Selling Worship

For some reason, printer/copier companies have been knocking on our door lately. I went to a little mixer a couple of weeks ago to check out a company with my brother. I wasn’t severely impressed with them, but it was a good experience and it got a few ideas of the direction I want to head with that sort of technology in mind. Today a small group of us went to another mixer “working lunch” with a guest speaker who acted like he knew quite a bit about church communications, and after 4-5 minutes, I realized he was a product pusher, and not a communicator. I was slightly perturbed by it and found myself immediately dismissing what he was saying.

Shortly after that, it was time for the worship meeting, something I genuinely look forward to, this is where all the “magic” happens, in my opinion. This is the only space we can all get together and hash out ideas that will either become part of a worship experience or not. As we started the meeting, I was determined to make them view creativity in worship differently no matter what. It wasn’t until the middle of my rant about why we should be using social media in worship that I recognized the similarities between the speaker at the lunch I attended and myself. Now, it wasn’t about sharing the ideas, it was about selling them to the worship team.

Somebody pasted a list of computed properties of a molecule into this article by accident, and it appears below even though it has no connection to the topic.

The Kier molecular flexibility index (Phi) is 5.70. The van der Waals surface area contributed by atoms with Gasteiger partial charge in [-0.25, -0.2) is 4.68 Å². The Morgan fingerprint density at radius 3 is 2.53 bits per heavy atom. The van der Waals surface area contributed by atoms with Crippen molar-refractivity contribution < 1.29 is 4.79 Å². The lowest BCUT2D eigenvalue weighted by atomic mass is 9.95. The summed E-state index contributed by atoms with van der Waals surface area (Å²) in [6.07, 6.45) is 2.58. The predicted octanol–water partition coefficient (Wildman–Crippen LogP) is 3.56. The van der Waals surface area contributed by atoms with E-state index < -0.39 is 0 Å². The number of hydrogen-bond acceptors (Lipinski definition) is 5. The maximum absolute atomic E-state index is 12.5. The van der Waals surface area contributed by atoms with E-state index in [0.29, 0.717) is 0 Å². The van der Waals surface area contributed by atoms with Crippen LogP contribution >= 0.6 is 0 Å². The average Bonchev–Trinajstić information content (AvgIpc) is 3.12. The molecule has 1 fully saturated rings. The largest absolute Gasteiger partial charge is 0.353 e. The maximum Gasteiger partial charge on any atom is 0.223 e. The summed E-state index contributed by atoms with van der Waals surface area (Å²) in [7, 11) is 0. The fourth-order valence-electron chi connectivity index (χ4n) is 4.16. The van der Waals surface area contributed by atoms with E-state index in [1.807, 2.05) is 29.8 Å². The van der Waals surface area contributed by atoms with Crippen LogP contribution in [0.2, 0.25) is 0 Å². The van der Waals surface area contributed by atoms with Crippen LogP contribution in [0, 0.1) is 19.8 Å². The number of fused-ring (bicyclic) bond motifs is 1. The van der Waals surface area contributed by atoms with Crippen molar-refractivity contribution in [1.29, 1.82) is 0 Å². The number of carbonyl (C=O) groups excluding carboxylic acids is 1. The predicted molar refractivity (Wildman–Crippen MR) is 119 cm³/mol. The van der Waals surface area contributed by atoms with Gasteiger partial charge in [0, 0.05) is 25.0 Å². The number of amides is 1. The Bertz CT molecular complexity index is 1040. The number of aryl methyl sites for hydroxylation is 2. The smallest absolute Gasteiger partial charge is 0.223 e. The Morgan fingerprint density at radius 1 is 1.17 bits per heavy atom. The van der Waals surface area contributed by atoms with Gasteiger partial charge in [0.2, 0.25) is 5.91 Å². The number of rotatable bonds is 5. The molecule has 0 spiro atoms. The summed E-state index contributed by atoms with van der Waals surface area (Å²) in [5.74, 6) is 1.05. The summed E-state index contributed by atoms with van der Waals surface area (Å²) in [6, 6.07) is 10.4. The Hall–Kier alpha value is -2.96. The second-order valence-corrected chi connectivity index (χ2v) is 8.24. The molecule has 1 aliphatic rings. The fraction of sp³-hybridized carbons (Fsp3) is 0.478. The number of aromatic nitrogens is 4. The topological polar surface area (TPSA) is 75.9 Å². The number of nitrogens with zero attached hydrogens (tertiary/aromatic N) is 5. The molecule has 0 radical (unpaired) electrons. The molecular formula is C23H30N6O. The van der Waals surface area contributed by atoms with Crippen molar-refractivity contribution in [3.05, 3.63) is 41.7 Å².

There I realized I had made a fatal mistake. These meetings aren’t about selling my ideas to them, it’s about finding the most suitable way to express ourselves in worship at our services.

In the end, worship isn’t about doing the flashiest or techiest things possible. It’s about breaking hearts and renewing the spirit within. Our main goal shouldn’t be to maintain job security or do something simply because another church is doing it, you need to do what’s right for your congregation and what’s right for the Kingdom. If you do that, everything else will fall into place as it should be. And that’s where innovation in the Church begins.


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